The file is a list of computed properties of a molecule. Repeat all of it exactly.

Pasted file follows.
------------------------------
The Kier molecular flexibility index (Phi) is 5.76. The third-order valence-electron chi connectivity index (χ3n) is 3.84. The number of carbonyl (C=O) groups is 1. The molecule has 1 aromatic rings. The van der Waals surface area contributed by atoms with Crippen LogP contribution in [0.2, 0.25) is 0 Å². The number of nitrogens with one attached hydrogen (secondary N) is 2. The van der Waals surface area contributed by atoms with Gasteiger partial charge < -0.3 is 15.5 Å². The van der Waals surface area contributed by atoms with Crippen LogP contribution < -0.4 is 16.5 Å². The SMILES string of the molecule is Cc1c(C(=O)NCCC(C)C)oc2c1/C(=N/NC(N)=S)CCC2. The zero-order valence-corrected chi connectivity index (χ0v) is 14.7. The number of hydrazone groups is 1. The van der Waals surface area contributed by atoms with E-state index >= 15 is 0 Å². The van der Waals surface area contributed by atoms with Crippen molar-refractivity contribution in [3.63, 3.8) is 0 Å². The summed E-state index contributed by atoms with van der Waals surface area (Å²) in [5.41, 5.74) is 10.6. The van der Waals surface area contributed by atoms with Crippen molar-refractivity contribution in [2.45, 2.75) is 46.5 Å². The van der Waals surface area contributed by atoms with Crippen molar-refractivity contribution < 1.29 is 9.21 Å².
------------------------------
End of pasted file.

The Kier molecular flexibility index (Phi) is 5.76. The third-order valence-electron chi connectivity index (χ3n) is 3.84. The number of carbonyl (C=O) groups is 1. The molecule has 1 aromatic rings. The van der Waals surface area contributed by atoms with Crippen LogP contribution in [0.2, 0.25) is 0 Å². The number of nitrogens with one attached hydrogen (secondary N) is 2. The van der Waals surface area contributed by atoms with Gasteiger partial charge < -0.3 is 15.5 Å². The van der Waals surface area contributed by atoms with Crippen LogP contribution < -0.4 is 16.5 Å². The SMILES string of the molecule is Cc1c(C(=O)NCCC(C)C)oc2c1/C(=N/NC(N)=S)CCC2. The zero-order valence-corrected chi connectivity index (χ0v) is 14.7. The number of hydrazone groups is 1. The van der Waals surface area contributed by atoms with E-state index >= 15 is 0 Å². The van der Waals surface area contributed by atoms with Crippen molar-refractivity contribution in [3.63, 3.8) is 0 Å². The summed E-state index contributed by atoms with van der Waals surface area (Å²) in [5.41, 5.74) is 10.6. The van der Waals surface area contributed by atoms with Crippen molar-refractivity contribution in [2.45, 2.75) is 46.5 Å². The van der Waals surface area contributed by atoms with Crippen molar-refractivity contribution < 1.29 is 9.21 Å².